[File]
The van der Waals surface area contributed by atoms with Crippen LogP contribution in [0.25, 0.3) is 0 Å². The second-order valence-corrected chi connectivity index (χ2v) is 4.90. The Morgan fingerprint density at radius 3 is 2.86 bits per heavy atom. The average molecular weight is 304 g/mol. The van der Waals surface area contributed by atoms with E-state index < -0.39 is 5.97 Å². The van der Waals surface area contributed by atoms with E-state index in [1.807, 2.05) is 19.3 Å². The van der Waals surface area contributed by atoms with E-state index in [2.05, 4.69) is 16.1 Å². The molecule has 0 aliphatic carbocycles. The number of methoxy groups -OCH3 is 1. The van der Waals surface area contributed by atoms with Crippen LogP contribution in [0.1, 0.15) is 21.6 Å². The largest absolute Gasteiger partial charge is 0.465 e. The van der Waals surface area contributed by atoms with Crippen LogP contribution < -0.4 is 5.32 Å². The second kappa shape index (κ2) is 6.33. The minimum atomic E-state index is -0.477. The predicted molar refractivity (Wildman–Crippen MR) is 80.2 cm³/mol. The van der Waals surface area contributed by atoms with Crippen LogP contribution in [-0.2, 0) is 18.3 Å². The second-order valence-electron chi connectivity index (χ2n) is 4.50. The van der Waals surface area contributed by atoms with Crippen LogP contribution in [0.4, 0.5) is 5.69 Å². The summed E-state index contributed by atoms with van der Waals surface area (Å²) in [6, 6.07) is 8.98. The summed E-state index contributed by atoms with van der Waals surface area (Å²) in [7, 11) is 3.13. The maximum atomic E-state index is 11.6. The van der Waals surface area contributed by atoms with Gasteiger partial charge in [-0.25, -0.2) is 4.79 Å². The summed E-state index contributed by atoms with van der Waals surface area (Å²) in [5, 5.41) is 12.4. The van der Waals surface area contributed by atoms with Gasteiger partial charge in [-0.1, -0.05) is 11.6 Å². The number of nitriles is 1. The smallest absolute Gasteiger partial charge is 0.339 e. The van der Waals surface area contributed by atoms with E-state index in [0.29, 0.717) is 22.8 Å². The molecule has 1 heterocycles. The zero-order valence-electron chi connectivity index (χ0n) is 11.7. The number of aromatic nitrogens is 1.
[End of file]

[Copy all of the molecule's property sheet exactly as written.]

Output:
The van der Waals surface area contributed by atoms with Crippen LogP contribution in [0.25, 0.3) is 0 Å². The second-order valence-corrected chi connectivity index (χ2v) is 4.90. The Morgan fingerprint density at radius 3 is 2.86 bits per heavy atom. The average molecular weight is 304 g/mol. The van der Waals surface area contributed by atoms with E-state index < -0.39 is 5.97 Å². The van der Waals surface area contributed by atoms with E-state index in [1.807, 2.05) is 19.3 Å². The van der Waals surface area contributed by atoms with E-state index in [2.05, 4.69) is 16.1 Å². The molecule has 0 aliphatic carbocycles. The number of methoxy groups -OCH3 is 1. The van der Waals surface area contributed by atoms with Crippen LogP contribution in [0.1, 0.15) is 21.6 Å². The largest absolute Gasteiger partial charge is 0.465 e. The van der Waals surface area contributed by atoms with Crippen LogP contribution < -0.4 is 5.32 Å². The second kappa shape index (κ2) is 6.33. The minimum atomic E-state index is -0.477. The predicted molar refractivity (Wildman–Crippen MR) is 80.2 cm³/mol. The van der Waals surface area contributed by atoms with Crippen LogP contribution in [-0.2, 0) is 18.3 Å². The second-order valence-electron chi connectivity index (χ2n) is 4.50. The van der Waals surface area contributed by atoms with Crippen LogP contribution in [0.4, 0.5) is 5.69 Å². The summed E-state index contributed by atoms with van der Waals surface area (Å²) in [6, 6.07) is 8.98. The summed E-state index contributed by atoms with van der Waals surface area (Å²) in [7, 11) is 3.13. The maximum atomic E-state index is 11.6. The van der Waals surface area contributed by atoms with Gasteiger partial charge in [-0.25, -0.2) is 4.79 Å². The summed E-state index contributed by atoms with van der Waals surface area (Å²) in [5, 5.41) is 12.4. The van der Waals surface area contributed by atoms with Gasteiger partial charge in [-0.1, -0.05) is 11.6 Å². The number of nitriles is 1. The smallest absolute Gasteiger partial charge is 0.339 e. The van der Waals surface area contributed by atoms with E-state index in [0.29, 0.717) is 22.8 Å². The molecule has 1 heterocycles. The zero-order valence-electron chi connectivity index (χ0n) is 11.7. The number of aromatic nitrogens is 1.